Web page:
Dikes require big-ticket upgrades to hold back sea

Report flags seismic risks, possible 'retreat' from some areas

Diagram showing latest design standard changes for sea dikes.

Rising sea levels will force major upgrades to the Lower Mainland’s expansive network of dikes in the coming decades, according to a provincial government report.

The newly released findings estimate dike upgrades could cost $9.5 billion over the next 90 to 100 years to prepare the Metro Vancouver area to withstand a significant increase in ocean levels as a result of climate change.

The report, titled Cost of Adaptation – Sea Dikes and Alternative Strategies, examined 250 kilometres of ocean shoreline from West Vancouver to White Rock and on the Fraser River as far upstream as the Port Mann Bridge.

It’s a follow-up to a 2011 report that predicted a one-metre rise in sea level along the B.C. coast by the end of the century.

Actual construction of larger dikes or other protective structures would be a small $880-million slice of the overall cost estimate.

A larger chunk is $1.6 billion for property acquisition, much of it in areas where taller dikes will require larger footprints, encroaching on adjacent land.

But the biggest cost component is an estimated $3.25 billion for seismic upgrades – more than half of the $6.3-billion overall cost before a 50 per cent contingency is added.

One of the risks flagged in the report is that an earthquake could cause some soil layers underneath dikes to liquefy, threatening their integrity.

The proposed changes take into account not just the sea level rise but land subsidence, maximum high tide, storm surge, wave effects and the need for freeboard.

Not all areas of low-lying land threatened by the ocean would be defended.

The report calls for a strategy in some flood-prone areas of “managed retreat” where currently developed areas are decommissioned over time and returned to a natural or low-value state that can flood periodically.

“Managed retreat may be a viable option at Mud Bay [in Surrey],” it says.

“However, the decision to retreat is complicated and would have to be made with extensive stakeholder input and economic analyses.”

Also contemplated are $10-million sea gates at the mouths of the Serpentine and Nicomekl Rivers, as well as a $25 million sea gate that could be closed during storms to protect Vancouver’s False Creek area.

Steveston’s densely developed waterfront of historic buildings might be protected by using Shady Island and a new sea gate as a storm surge barrier.

The report also considered the value of property and buildings in areas of Metro Vancouver – as well as social and environmental factors – as part of deciding whether expensive flood-protection works are justified on a cost-benefit basis.

The report also suggests a Regional Flood Protection Plan be drawn up with the province, municipalities and other agencies participating.

Developers are already recognizing the need for change.

Norm Shearing, vice-president of Parklane Homes, told a Metro Vancouver forum last month plans for the new River District residential area in Vancouver along the Fraser River were revised at huge expense to meet higher flood plain requirements.

“It was a thing we had to do to protect ourselves from the future,” Shearing said.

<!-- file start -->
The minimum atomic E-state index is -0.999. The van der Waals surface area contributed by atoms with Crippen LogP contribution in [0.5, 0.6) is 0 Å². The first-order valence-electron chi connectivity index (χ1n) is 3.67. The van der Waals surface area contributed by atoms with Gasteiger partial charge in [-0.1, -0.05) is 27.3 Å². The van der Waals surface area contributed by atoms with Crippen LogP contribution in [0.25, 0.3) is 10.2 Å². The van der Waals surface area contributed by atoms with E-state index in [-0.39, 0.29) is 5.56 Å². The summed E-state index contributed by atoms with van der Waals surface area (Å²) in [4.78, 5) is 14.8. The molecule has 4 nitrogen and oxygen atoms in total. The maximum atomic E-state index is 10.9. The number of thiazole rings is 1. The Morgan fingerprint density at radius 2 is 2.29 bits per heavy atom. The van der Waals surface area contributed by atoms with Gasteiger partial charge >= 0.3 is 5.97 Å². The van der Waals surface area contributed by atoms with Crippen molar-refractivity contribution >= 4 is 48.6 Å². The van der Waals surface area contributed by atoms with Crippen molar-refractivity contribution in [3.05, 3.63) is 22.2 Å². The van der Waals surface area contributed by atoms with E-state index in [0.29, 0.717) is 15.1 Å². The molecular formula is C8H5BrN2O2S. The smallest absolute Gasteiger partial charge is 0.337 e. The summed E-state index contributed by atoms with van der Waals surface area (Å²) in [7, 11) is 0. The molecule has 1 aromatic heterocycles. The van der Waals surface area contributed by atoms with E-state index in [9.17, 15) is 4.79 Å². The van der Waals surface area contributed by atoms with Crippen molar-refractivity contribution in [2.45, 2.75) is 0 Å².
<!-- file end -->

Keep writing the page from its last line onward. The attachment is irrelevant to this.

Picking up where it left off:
“The implications of sea level rise on the region and the engineering solutions that are going to have to occur is huge, it’s enormous.”

Just Posted

Delta mosque part of open-house effort launched in wake of New Zealand shootings

The ‘Visit a Mosque’ campaign aims to combat Islamophobia

White Rock dog poop conspiracy picks up steam

Opponent says theory is a ‘load of crap’

Surrey MLA slams NDP poverty reduction strategy plan

Liberal MLA Marvin Hunt says the NDP’s poverty reduction plan is ‘underwhelming’

Father thanks Surrey Mountie for shooting hoops with kids, ‘changing perspectives’

‘We’re just like everyone else,’ says Surrey officer who stopped to play basketball with kids

Noted Spanish guitarist in Surrey with VSO and Rodrigo’s ‘beautiful concerto’

‘I love playing it,’ Pablo Sáinz Villegas says of famous composition ahead of Bell concert date

Five highlights in the 2019 federal budget

Latest budget includes a sprinkling of money for voters across a wide spectrum

Facebook to overhaul ad targeting to prevent discrimination

The company is also paying about $5 million to cover plaintiffs’ legal fees and other costs

Teacher reprimanded after incident with Grade 11 student in school gym

Gregory Norman Brock was teaching at a high school in the Maple Ridge-Pitt Meadows School District

Explosives unit brought in after suspicious boxes left at B.C. RCMP detachment

Nanaimo RCMP issues all clear after packages were found on lawn earlier in the day

Avalanche control tomorrow on Highway 1

Expect closures of up to two hours east of Revelstoke

Newfoundland man caught after posting photo of himself drinking and driving

The 19-year-old took a photo of himself holding a beer bottle and cigarette while at the wheel

2019 BUDGET: As deficit grows, feds spend on job retraining, home incentives

Stronger economy last year delivered unexpected revenue bump of an extra $27.8 billion over six years

Carfentanil found in 15% of overdose deaths in January: B.C. coroner

Carfentanil is 100 times more powerful than illicit fentanyl and used to tranquilize elephants

Kids found playing darts with syringes in Vancouver Island park

Saanich police is urging people to throw out their syringes properly and safely

Most Read